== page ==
What’s so shocking about Fox News’ ratings woes is how swift the downward movement has been. “Through the first six months of 2016, FNC is enjoying the highest-rated year in its history in total day and primetime viewership,” The Wrap reported last June.

One month later, in July 2016, Fox News’ implosion started when then-anchor Gretchen Carlson sued Ailes for sexual harassment. Since then, numerous key players have been publicly forced out at Fox, while others have walked away from the network.

I can’t say I’m shocked by Fox News’ current ratings slump. Earlier this month, in the wake of O’Reilly’s forced departure, which was then followed by the forced departure of the channel’s co-president, I noted that Fox was poised for some tough times: “I also think the drip, drip, drip of on-air changes and off-camera firings and departures could unquestionably alter the dynamics for the long-running ratings winner.”

That internal turmoil, coupled with Trump’s scandal-plagued presidency, which shows no signs of abating, could signal a new ratings era in cable news.

UPDATE:

According to HuffPo, MSNBC “scored its best week in its 21-year-history” the week of May 15 “by beating out both CNN and Fox News in total prime-time viewers and among the demographic prized by advertisers.”

White House press secretary Kayleigh McEnany

White House Press Secretary Kayleigh McEnany was forced to defend President Donald Trump's recent attacks on MSNBC host Joe Scarborough on Tuesday, an unenviable task she nevertheless intentionally signed up for. She desperately tried to divert the attention back to Scarborough — without engaging in the president's conspiracy theorizing — but offered no credible defense of the president's conduct.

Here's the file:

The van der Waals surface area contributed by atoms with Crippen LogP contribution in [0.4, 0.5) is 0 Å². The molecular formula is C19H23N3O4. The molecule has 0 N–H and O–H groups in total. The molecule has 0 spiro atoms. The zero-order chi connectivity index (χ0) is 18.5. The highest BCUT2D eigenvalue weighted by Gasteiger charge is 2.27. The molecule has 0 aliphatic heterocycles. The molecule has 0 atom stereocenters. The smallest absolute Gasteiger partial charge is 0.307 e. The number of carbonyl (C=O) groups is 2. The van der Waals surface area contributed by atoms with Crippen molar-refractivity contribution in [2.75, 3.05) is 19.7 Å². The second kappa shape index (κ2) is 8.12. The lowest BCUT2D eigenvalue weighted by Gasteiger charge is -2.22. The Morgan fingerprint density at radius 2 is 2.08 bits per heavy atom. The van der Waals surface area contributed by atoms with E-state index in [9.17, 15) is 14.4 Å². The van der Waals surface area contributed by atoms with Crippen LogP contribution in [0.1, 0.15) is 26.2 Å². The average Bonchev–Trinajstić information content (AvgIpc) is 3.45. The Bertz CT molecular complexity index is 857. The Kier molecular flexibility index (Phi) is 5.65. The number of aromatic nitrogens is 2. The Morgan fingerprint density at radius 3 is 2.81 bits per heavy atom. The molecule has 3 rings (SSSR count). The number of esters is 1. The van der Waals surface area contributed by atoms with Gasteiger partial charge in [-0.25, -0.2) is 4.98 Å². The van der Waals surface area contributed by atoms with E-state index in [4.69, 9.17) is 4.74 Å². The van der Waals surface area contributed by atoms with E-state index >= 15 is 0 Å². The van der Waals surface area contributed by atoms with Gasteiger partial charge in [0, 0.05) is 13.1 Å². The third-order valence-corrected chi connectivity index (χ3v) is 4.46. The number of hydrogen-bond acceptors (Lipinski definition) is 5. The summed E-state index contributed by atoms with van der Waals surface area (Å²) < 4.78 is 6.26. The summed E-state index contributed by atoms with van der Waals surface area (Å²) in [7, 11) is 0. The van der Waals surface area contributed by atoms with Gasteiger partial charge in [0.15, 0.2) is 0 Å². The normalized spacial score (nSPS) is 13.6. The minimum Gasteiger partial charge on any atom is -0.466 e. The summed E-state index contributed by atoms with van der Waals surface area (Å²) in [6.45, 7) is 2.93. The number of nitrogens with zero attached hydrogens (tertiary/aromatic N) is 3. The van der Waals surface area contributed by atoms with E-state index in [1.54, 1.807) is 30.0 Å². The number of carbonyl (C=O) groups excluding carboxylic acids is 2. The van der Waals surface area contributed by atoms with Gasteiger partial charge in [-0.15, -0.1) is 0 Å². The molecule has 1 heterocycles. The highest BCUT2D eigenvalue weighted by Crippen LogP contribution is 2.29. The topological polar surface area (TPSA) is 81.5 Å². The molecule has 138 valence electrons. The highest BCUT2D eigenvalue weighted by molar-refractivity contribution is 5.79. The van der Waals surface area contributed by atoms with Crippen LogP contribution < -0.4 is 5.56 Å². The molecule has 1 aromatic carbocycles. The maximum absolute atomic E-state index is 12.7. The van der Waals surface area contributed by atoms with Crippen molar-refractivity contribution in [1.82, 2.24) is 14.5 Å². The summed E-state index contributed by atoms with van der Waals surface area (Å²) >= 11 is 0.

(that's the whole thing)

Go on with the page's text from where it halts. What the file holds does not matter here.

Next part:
Trump has been spreading the debunked theory that Scarborough killed a staffer in 2001 while he was in Congress, even though it was determined she died of natural causes. The staffer's widower wrote a released a letter on Tuesday pleading with Twitter to take down the president's offensive tweets promoting the thoery. He said he was "angry," "frustrated," and "grieved" by the president's promotion of the harmful allegations. Trump is perverting his late wife's memory, he said, and he fears her niece and nephews will encounter these attacks.When asked about the letter, McEnany said she wasn't sure if the president had seen it. But she said their "hearts" are with the woman's family "at this time." It was a deeply ironic comment because the only particularly traumatizing thing about "this time" for the family is the president's attacks, which come nearly two decades after the woman's death.

McEnany refused to offer any explanation of Trump's comments and instead redirected reporters to a clip of Scarborough on Don Imus's radio show in 2003. In that show, Imus made a tasteless joke obliquely referring to the death, and Scarborough laughed at it briefly.

"Why is the president making these unfounded allegations?" asked ABC News' Jonathan Karl. "I mean, this is pretty nuts, isn't it? The president is accusing someone of possible murder. The family is pleading with the president to please stop unfounded conspiracy theories. Why is he doing it?""The president said this morning, this is not an original Trump thought. And it is not," she said, bringing up the Imus clip. But she made no mention of why the president is bringing up the issue 17 years later and with a much larger platform.

When pressed further on the president's conduct, she again diverted blame to Scarborough, saying his morning show unfairly criticizes the president. But again, she offered no substantive defense of Trump.

After McEnany had moved on, PBS reporter Yamiche Alcindor brought it up again: "Why won't the president give this widower peace and stop tweeting about the conspiracy theory involving his wife?"

McEnany said she had already answered the question, which she hadn't, and said the onus is on Scarborough to explain the Imus clip."The widower is talking specifically about the president!" Alcindor shot back. But McEnany called on Chanel Rion, with the aggressively pro-Trump outlet OAN, who changed the subject to conspiracy theories about the origins of the Russia investigation.

"Are you not going to answer that?" Alcindor called out, still trying to get a substantive response to her question, but Rion spoke over her.

At the end of the briefing, another reporter asked whether Trump was looking for any actual law enforcement steps be taken in response to his conspiracy theory. But McEnany had nothing to add, and simply told people to listen to the Imus clip again. As she hurried out of the briefing room, a reporter asked if Trump would stop promoting the theory — but she left without answering.

Watch the exchange about Klausutis, which begins at 48:45.